Do we need the Bible (i) - Reason

Do we really need the Bible?  We often sort of assume that when we read the Bible it will just confirm what I already think and believe anyway.  But is that in fact the case?  We are used to thinking about the effects of sin on the human heart.  We know that, left to ourselves, our desires would not be what they should be.  We know that we would spend our life wanting the wrong things; looking for satisfaction in the wrong places; simply not wanting to be the people God wants us to be.  There would be little in this observation that would be a surprise to us.  But I am increasingly stunned by the impact of sin on the human mind.  The more I study the Bible, the more I realise how I think the wrong things, and even when I think about the right things, I think about them in the wrong way.  Perhaps that is why we are told not to lean on our own understanding (Prov.3:5).


The fact of the matter is that if I was left to myself, and were to think about ‘God’, every thought I would have of Him would be wrong.  If I were asked a series of questions about God (e.g. Who do I think God is?  How do I think God relates to the world?  What do I think God wants from me?), every answer I would give would be wrong – emphatically wrong.  Does this sound too extreme?  Well, let’s think about the most basic statement of belief about God: that He is Trinity, one God, Father, Son and Holy Spirit.  I wonder if we would ever have come to that conclusion if it were not for the Bible teaching us that it is so?  And if this most foundational of beliefs proves so elusive, what hope could there be for anything else we might want to say about Him?  


And it is my own experience that I am still – after studying the Bible for over two decades – finding frighteningly large areas where my thinking is radically out of step with what the Bible teaches.  And in many of those areas it feels like I have to keep my mind under constant pressure to think according to the Scriptures, or it would revert to some wrong, and therefore ‘sinful’, way of thinking about God.  This is simply the testimony of the history of academia.  Philosophers have for generations tried to reason their way to God.  And without fail, they have failed to arrive at a doctrine of God that resonates with what the Bible teaches us.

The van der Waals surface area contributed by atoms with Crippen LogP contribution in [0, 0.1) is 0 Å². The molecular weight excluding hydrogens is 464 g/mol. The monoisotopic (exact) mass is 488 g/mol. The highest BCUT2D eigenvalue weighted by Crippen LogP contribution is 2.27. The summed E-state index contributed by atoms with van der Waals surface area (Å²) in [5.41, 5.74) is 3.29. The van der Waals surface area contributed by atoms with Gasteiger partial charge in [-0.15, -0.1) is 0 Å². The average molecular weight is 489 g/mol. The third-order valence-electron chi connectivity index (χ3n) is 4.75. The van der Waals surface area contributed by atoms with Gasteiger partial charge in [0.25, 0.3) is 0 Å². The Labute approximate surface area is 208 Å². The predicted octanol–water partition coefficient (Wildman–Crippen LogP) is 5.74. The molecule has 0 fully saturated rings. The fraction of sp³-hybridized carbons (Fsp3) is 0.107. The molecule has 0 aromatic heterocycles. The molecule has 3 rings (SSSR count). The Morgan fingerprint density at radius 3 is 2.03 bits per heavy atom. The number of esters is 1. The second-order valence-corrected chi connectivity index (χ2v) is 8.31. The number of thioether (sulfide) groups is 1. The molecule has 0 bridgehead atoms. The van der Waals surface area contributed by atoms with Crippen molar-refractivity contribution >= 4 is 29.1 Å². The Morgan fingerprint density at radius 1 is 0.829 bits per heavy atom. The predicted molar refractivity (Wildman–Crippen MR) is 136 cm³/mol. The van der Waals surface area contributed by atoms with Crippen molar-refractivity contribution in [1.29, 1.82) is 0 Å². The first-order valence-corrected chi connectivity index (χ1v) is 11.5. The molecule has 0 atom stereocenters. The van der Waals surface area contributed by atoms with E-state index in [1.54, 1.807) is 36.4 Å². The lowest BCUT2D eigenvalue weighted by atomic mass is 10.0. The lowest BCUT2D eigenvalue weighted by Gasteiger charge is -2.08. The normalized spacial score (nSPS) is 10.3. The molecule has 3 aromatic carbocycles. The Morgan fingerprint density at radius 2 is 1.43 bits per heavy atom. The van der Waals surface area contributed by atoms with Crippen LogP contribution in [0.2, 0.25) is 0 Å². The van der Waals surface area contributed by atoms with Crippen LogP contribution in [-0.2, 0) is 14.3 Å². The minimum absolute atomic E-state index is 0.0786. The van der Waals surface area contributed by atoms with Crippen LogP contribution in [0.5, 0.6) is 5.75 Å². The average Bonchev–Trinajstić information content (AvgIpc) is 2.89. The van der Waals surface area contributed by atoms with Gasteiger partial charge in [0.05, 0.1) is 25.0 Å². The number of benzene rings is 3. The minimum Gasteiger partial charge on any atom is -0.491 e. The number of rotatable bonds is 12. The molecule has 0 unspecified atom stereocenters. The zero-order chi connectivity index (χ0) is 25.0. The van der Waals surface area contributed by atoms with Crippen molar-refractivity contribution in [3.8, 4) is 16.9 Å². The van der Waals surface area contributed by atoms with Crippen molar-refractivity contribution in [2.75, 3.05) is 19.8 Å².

But couldn’t we figure out who God is by studying creation?  That would make sense – if God made it, and especially if He made it to reveal His glory, we would expect it to carry His fingerprints.  But we encounter two obstacles in our interpreting the ‘Book of Creation’.  The first is that Creation is no longer what it was when God made it.  Paul teaches us that ‘creation is subjected to frustration’ and that it is ‘groaning as in the pains of childbirth’ (Rom.8:20 & 22).  The impact of our sinfulness on creation has thrown it off kilter, and while it is still able to

declare the glory of God (Psalm 8:1), it does so in muted and uncertain voice (see Hosea 4:2-3).  But there is still something creation can teach us then?  Yes, even in its fallen state creation has something to say about Christ (Rom.1:19-20) – but here we run into our second problem:  the impact of our sinfulness on us, and the way that sin blinds us to what should be ‘clearly seen’.  Indeed, most tragically, when left to our own devices we have a propensity to use creation, not to teach us about God, but to replace God (Rom.1:22-23) as the object of our worship.  This avenue too remains closed to us because of the reality of sin.  Only as we put on the ‘spectacles of Scripture’ can we begin to read the book of creation faithfully.


It requires a direct and very powerful intervention to break the deadlock of our sinful ignorance.  It requires an act of God that has been specifically designed to shatter the darkness of our thinking, and to reconfigure our minds in a way that allows us to see and understand the reality of God.  It is our conviction that the Scriptures, when wielded by the Holy Spirit, are precisely that act of God.  Here, and here alone, can we arrive safely at a sure and certain knowledge of our great God and Saviour.


Richard Hooker, one of the older Anglican theologians, talked of allowing (redeemed) reason and (Biblical) tradition to aid us in our interpretation of Scripture as the self-revelation of God – but that is very different from talking (as some do today) of Scripture, Reason and Tradition as three different ways of building our understanding of God.  We’ll look at Tradition next week, but we have already seen that to trust to our own Reason to think either abstractly, or to interpret the evidence of creation so as to arrive at a doctrine of God is intellectual suicide, driven in part by a dangerous naiveté about the effect of sin on our thinking.  Certainly when Scripture and Reason clash, there is no doubt as to which we must follow.


Over the next weeks we will be considering how the Holy Spirit uses the Word of God to re-shape the landscape of our minds, and to reveal to us the reality of who God is.  We must first reconcile ourselves to the fact that there is no other way to access God’s revelation of Himself in Christ, than by the Spirit working through the Scriptures.  We’ll look at this directly in a couple of weeks.  In the meantime, perhaps it is enough to say that we must renounce all thoughts of God or ourselves that are not based on Scripture.  To go against what is written is neither right nor true, and it will plunge us into an inexplicable labyrinth from which there is no return.

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